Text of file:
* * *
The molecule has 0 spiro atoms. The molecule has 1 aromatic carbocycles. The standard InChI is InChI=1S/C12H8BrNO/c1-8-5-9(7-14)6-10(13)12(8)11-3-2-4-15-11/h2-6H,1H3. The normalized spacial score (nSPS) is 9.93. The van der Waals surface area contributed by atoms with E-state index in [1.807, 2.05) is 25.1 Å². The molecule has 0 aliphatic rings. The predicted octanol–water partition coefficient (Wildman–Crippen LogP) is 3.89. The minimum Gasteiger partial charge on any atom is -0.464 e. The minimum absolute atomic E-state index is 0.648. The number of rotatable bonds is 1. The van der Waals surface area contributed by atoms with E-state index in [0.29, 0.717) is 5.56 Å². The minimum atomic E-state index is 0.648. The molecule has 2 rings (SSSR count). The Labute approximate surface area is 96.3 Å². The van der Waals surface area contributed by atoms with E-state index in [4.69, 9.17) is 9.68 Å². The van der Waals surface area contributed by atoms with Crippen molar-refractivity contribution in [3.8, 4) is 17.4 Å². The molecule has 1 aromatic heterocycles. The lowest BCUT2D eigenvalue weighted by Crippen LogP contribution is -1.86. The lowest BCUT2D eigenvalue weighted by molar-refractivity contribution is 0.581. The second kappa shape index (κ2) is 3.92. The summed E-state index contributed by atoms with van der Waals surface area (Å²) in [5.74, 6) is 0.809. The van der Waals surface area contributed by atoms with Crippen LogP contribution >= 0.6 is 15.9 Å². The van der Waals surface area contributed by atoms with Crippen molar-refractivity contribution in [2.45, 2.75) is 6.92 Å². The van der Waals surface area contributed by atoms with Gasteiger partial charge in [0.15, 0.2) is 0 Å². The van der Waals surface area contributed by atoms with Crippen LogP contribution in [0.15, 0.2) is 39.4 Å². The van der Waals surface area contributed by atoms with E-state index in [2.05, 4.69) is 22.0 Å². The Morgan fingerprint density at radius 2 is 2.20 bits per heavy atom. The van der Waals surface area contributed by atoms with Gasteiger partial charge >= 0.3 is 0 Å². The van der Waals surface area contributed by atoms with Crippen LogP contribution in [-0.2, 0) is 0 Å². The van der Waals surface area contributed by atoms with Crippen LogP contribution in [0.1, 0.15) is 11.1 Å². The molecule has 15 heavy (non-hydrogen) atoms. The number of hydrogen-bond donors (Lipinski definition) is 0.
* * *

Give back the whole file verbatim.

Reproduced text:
The molecule has 0 spiro atoms. The molecule has 1 aromatic carbocycles. The standard InChI is InChI=1S/C12H8BrNO/c1-8-5-9(7-14)6-10(13)12(8)11-3-2-4-15-11/h2-6H,1H3. The normalized spacial score (nSPS) is 9.93. The van der Waals surface area contributed by atoms with E-state index in [1.807, 2.05) is 25.1 Å². The molecule has 0 aliphatic rings. The predicted octanol–water partition coefficient (Wildman–Crippen LogP) is 3.89. The minimum Gasteiger partial charge on any atom is -0.464 e. The minimum absolute atomic E-state index is 0.648. The number of rotatable bonds is 1. The van der Waals surface area contributed by atoms with E-state index in [0.29, 0.717) is 5.56 Å². The minimum atomic E-state index is 0.648. The molecule has 2 rings (SSSR count). The Labute approximate surface area is 96.3 Å². The van der Waals surface area contributed by atoms with E-state index in [4.69, 9.17) is 9.68 Å². The van der Waals surface area contributed by atoms with Crippen molar-refractivity contribution in [3.8, 4) is 17.4 Å². The molecule has 1 aromatic heterocycles. The lowest BCUT2D eigenvalue weighted by Crippen LogP contribution is -1.86. The lowest BCUT2D eigenvalue weighted by molar-refractivity contribution is 0.581. The second kappa shape index (κ2) is 3.92. The summed E-state index contributed by atoms with van der Waals surface area (Å²) in [5.74, 6) is 0.809. The van der Waals surface area contributed by atoms with Crippen LogP contribution >= 0.6 is 15.9 Å². The van der Waals surface area contributed by atoms with Crippen molar-refractivity contribution in [2.45, 2.75) is 6.92 Å². The van der Waals surface area contributed by atoms with Gasteiger partial charge in [0.15, 0.2) is 0 Å². The van der Waals surface area contributed by atoms with Crippen LogP contribution in [0.15, 0.2) is 39.4 Å². The van der Waals surface area contributed by atoms with E-state index in [2.05, 4.69) is 22.0 Å². The Morgan fingerprint density at radius 2 is 2.20 bits per heavy atom. The van der Waals surface area contributed by atoms with Gasteiger partial charge >= 0.3 is 0 Å². The van der Waals surface area contributed by atoms with Crippen LogP contribution in [-0.2, 0) is 0 Å². The van der Waals surface area contributed by atoms with Crippen LogP contribution in [0.1, 0.15) is 11.1 Å². The molecule has 15 heavy (non-hydrogen) atoms. The number of hydrogen-bond donors (Lipinski definition) is 0.